The mournful wail of a lone cornet in the evening must be one of the most recognisable sounds in British television. For over 50 years, the theme music to Coronation Street has beckoned millions to the sofa every week.
It is in many ways the most unlikely of siren songs. Drab and depressing, it depicted life in the fictional town of Weatherfield, on a bleak, working-class terraced street originally called Florizel Street by its creator Tony Warren.
Later renamed Coronation Street after Edward VII’s enthronement and the architectural era of the houses, the soap set out to examine “the driving forces behind life in a working-class street in the North of England”, wrote Warren, “…and, in doing so, entertain.”
It was an idea spun out of the ‘kitchen sink’ genre of the 1950s, with its ‘angry young men’, and it didn’t go down well with the executives of Granada Television, who found it dreary. Nonetheless, they were persuaded to make 13 pilot episodes, the first of which was aired on 9 December 1960 – and it was performed live.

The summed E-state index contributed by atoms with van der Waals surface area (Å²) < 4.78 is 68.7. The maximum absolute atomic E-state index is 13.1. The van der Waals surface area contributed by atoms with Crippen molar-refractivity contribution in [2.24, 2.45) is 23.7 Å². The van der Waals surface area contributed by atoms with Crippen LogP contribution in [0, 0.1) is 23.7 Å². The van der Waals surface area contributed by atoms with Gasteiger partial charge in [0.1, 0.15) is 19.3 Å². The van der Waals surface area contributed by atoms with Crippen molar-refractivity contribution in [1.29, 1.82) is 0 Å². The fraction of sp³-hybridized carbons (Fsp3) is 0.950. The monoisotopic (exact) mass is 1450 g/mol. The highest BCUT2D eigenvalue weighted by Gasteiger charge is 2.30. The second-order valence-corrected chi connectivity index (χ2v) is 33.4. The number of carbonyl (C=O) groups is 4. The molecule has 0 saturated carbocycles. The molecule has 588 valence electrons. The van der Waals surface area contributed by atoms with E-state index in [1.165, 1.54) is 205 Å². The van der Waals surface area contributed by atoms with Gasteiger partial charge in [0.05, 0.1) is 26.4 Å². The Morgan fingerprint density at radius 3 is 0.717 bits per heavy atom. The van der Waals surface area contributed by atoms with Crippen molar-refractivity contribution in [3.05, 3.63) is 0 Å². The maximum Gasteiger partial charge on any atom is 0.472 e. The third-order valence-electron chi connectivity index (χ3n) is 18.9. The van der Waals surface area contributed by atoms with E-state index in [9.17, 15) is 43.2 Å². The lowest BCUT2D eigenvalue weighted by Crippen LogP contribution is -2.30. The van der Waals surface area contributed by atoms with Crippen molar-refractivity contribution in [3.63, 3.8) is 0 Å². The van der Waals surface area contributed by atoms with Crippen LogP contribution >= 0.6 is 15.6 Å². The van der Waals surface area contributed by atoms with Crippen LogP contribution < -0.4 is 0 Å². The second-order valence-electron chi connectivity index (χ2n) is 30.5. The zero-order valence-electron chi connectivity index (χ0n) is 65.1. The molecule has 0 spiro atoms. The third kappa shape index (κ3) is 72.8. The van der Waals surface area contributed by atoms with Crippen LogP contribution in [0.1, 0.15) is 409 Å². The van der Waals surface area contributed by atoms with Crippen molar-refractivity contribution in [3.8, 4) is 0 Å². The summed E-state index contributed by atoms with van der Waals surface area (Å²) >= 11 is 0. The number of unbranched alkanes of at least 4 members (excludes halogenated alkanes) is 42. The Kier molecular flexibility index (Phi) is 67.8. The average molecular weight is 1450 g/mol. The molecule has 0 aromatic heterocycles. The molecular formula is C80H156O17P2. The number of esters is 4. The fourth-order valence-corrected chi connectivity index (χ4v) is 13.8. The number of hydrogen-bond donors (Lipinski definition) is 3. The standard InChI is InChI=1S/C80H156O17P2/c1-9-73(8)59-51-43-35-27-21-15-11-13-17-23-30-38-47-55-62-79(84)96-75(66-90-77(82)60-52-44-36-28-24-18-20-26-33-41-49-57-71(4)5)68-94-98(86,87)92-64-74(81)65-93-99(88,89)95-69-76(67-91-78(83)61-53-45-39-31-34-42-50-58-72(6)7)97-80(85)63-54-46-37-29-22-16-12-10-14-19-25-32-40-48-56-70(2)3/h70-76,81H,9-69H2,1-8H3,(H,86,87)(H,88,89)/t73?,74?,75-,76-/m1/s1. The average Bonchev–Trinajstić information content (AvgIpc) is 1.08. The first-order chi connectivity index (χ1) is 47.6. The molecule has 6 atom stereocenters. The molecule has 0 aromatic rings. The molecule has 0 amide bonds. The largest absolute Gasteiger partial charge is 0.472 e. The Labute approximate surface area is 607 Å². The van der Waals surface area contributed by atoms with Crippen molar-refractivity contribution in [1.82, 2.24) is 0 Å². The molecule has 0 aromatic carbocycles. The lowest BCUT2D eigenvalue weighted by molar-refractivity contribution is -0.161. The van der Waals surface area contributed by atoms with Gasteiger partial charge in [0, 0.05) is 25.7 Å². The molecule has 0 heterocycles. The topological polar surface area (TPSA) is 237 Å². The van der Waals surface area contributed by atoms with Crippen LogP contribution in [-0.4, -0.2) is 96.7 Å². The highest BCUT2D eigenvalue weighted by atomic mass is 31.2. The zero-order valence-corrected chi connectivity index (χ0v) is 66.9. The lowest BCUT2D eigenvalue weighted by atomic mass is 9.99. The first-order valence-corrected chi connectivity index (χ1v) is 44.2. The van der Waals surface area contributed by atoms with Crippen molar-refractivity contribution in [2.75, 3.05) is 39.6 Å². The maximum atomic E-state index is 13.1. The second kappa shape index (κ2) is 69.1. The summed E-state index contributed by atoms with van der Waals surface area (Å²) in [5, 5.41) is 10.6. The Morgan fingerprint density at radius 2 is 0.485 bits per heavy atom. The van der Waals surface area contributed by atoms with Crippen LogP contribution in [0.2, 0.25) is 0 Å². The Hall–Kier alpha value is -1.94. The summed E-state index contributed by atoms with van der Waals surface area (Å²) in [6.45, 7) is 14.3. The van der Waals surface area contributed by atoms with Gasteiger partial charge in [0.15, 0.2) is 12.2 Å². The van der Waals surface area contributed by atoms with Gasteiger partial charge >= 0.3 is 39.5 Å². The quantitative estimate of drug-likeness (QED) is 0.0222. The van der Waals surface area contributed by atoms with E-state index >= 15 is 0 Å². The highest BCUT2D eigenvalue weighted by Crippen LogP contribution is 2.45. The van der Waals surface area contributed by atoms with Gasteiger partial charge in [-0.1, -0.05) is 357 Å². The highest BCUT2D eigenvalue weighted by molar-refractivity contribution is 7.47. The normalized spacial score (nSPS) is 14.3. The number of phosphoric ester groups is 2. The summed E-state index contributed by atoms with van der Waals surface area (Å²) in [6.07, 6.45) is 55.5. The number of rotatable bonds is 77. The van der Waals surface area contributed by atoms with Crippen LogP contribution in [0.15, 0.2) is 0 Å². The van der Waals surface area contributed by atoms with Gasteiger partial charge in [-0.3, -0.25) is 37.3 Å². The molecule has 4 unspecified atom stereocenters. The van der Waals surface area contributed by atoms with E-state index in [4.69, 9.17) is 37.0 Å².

The programme’s representation of working-class families struck a chord with viewers, who tuned in to watch student Ken Barlow (still played by William Roache) coming to terms with his humble origins. Right from the get-go, Coronation Street acquired a loyal following.
With its north-west accents and use of regional dialect, Coronation Street contrasted with the London middle-class focus preferred by the BBC. Commercial television had only been around for five years, and the programme helped give Britain’s second channel an identity, as well as ensure the success of its maker, Granada.
In 2010, Coronation Street became the longest-running soap opera in the world, and it has consistently attracted some of the highest ratings in television. And if you find yourself in Australia, New Zealand or Canada, you can still tune into life on Britain’s favourite street.